This is the 3rd book by Frank McCourt following his 1st successful story, Angela’s Ashes. I have yet to read that book. Frank McCourt’s strong Irish accent was hard to understand in the beginning of the audio book but I eventually got used to it. In this book, he talks about his 30-year career as a high-school teacher in New York’s public school, plus his marriage failure and his failed attempt to obtain his PhD degree. There is a lot of stories about his battles against 5 classes of 35 students each day and how he needs to be on top of his game in order to survive. In essence, this book is about an underdog’s personal failings, survival, and success story. The stories are at times sad, shocking, touching, but mostly funny.
There is this story about his taking the teacher oral exam and when he was asked how he would reinforce a creative writing lesson. His answered, “write a suicide notes,” almost got him kicked out of the exam room. But clearly there was someone that saw through his talents and his unorthodox teaching style. He passed the exam, of course.
The dynamics he has in his classroom varies quite a bit. Early in the book, he talked of how he picked up and ate a sandwich that one of his students threw at him. In a way, he puts himself in the same level as the students to gain their trust and that created quite a stir in the school. Often times, he was distracted by students’ constant requests for more stories from him and he often obliged. This created conflicts between his teaching style and what the school expected of him. As a result, he went from one school to the next early in his career.
His teaching style reminded me so much of my high-school “Health Education” teacher in Taiwan. As a student, I always looked forward to listening her stories and still remembered a lot of her stories to this day because she delivered the teaching with stories wrapped around it that made them meaningful to me. Story telling is a skill that is often under-rated.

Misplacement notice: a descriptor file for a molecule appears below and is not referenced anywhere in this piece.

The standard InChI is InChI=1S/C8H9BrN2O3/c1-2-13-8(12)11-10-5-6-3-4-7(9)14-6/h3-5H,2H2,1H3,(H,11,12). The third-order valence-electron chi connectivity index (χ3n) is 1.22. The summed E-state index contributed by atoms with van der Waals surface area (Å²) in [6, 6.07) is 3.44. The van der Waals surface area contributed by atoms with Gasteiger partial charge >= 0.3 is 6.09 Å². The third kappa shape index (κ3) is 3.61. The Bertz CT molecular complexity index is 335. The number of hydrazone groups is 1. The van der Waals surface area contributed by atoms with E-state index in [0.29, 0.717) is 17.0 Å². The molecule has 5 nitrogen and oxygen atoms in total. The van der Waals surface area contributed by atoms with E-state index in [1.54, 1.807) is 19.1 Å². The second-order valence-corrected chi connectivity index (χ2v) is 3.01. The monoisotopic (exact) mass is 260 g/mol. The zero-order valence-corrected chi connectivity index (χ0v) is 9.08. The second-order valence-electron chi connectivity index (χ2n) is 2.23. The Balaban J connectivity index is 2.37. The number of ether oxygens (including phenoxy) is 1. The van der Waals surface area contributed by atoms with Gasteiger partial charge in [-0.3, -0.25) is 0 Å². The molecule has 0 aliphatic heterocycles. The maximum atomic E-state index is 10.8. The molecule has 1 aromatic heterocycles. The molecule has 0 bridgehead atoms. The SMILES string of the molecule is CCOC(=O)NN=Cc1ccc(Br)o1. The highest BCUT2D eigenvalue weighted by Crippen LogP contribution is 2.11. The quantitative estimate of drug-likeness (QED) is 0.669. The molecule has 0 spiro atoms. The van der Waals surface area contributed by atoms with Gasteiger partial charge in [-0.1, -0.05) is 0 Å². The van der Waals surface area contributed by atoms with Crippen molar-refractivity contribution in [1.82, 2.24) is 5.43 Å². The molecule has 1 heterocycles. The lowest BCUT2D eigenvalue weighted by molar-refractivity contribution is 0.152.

One of his unorthodox teaching assignments includes writing excuse notes for the students themselves, famous characters like Hitler. This assignment absolutely captivated the students and made it meaningful for them because it’s something they’ll need for the rest of their lives. The other interesting class assignment involves reciting and signing recipes from cook books. Wow, I can simply picture the smiles in the kids’ faces.
McCourt is more interested in how people feel about a poetry or any piece of writing. It’s not about saying the right answers so you can go to college and move ahead. It’s more about appreciating the impact the authors’ writings have on the readers. After all, writing is about communicating with impact.
In several of the open school nights with parents, he spoke of parents battling each other and took up on him. But this story really touched me as a parent. He claimed that throughout his career, there was only one time a mother asked him whether her child was enjoying himself and that was only question she had for him. As a parent, we often don’t think of school as a place of enlightening our children so they can be a happy person throughout his/her life. Instead, we think of it more of a transition place where our children need to take knowledge from so he/she can eventually be happy making lots of money later in life.
He told of this student, a Korean kid with overbearing parents who worked day and night at a flower shop just to give him the best education. He chose Stanford University over Harvard and MIT just to stay away from his parents. When he was asked by his English teacher at Stanford about his favorite poem, he said “Papa’s Waltz” and he broke down and cried and cried. This was the poem they discussed in his high school class with McCourt:
The whiskey on your breath
Could make a small boy dizzy;
But I hung on like death:
Such waltzing was not easy.
We romped until the pans
Slid from the kitchen shelf;
My mother’s countenance
Could not unfrown itself.
The hand that held my wrist
Was battered on one knuckle;
At every step you missed
My right ear scraped a buckle.
You beat time on my head
With a palm caked hard by dirt,
Then waltzed me off to bed
Still clinging to your shirt.
We often neglect how much influence our teachers have on our lives and claim all the credits as our own in our successes. This book drives home the impact our teachers have on our lives and the sacrifices they make. To all the teachers in my life, I thank you from the bottom of my heart.